But trying to convince Mr. Ebert of a mistake (when, to be honest, there wasn't one made) is rather futile, especially considering that he's already recinded his position (sort of). He states in another blog entry that he was mistaken. Not in his belief that games are not art, but in stating his position on the matter. He states that "I should not have written that entry without being more familiar with the actual experience of video games." I agree with this point- arguing without experience is like trying to enter a gunfight without ammunition.
But, in the end, Mr. Ebert's remarks didn't hurt my feelings- and it shouldn't have hurt anybody's.
That's not to belittle Mr. Ebert- he's a fine man, and in many ways, a man I look up to. He certainly seems to have a slightly better grasp on reality when it comes to videogames than most his age. But what Mr. Ebert said was simply his opinion. As we were taught in elementary school, opinions and facts are two very different things. Facts can be proven wrong, while opinons cannot. I could say that I own an Xbox 360 as a fact, and that is provably incorrect. However, I could also say that it would be cool if I had an Xbox 360- my opinion. A PS3 gamer might disagree with me, but neither is wrong. We could both feel very strongly about it, but an opinion by definition cannot be wrong. There's also an additional road bump in proving Mr. Ebert wrong- Art, and its definition. It doesn't have one. I can pull open a dictionary and read a definition, but by Ebert's own admission, that carries no weight. My definition of art is different than Ebert's, his is diffrent than yours, yours is different than your neighbor, ad infinitum.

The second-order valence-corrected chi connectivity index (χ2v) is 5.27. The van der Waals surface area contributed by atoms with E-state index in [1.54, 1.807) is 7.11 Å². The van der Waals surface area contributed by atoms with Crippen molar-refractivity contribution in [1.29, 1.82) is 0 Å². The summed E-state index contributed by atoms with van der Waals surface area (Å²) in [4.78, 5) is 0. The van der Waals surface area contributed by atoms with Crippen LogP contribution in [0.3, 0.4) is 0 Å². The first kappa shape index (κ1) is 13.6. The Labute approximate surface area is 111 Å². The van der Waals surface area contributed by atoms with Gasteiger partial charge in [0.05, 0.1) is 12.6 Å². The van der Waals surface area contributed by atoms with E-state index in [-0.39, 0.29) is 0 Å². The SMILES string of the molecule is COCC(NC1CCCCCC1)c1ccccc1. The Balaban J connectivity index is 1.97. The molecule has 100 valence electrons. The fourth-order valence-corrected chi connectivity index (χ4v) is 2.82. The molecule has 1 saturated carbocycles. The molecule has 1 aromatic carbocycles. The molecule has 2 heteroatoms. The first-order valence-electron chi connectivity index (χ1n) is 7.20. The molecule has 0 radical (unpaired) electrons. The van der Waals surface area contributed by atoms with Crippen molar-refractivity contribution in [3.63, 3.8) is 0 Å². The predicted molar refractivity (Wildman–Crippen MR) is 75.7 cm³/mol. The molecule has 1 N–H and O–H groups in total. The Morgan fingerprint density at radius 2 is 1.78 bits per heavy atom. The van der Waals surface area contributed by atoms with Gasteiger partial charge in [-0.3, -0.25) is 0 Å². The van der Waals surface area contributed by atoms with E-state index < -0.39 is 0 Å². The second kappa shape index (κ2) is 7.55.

What does offend me is the comments thread in the aforementioned entry. Some- perhaps even most- respond very level-headedly, either agreeing with or making well-reasoned arguments against Mr. Ebert's point. However, some seem positively ashamed at his opinion, stating that they've lost faith in him, and so on. Losing faith in someone over something so trivial as gaming? In my opinion, Mr. Ebert is all the better a person for stating his unadulterated position and not backing down in the face of overwhelming backlash.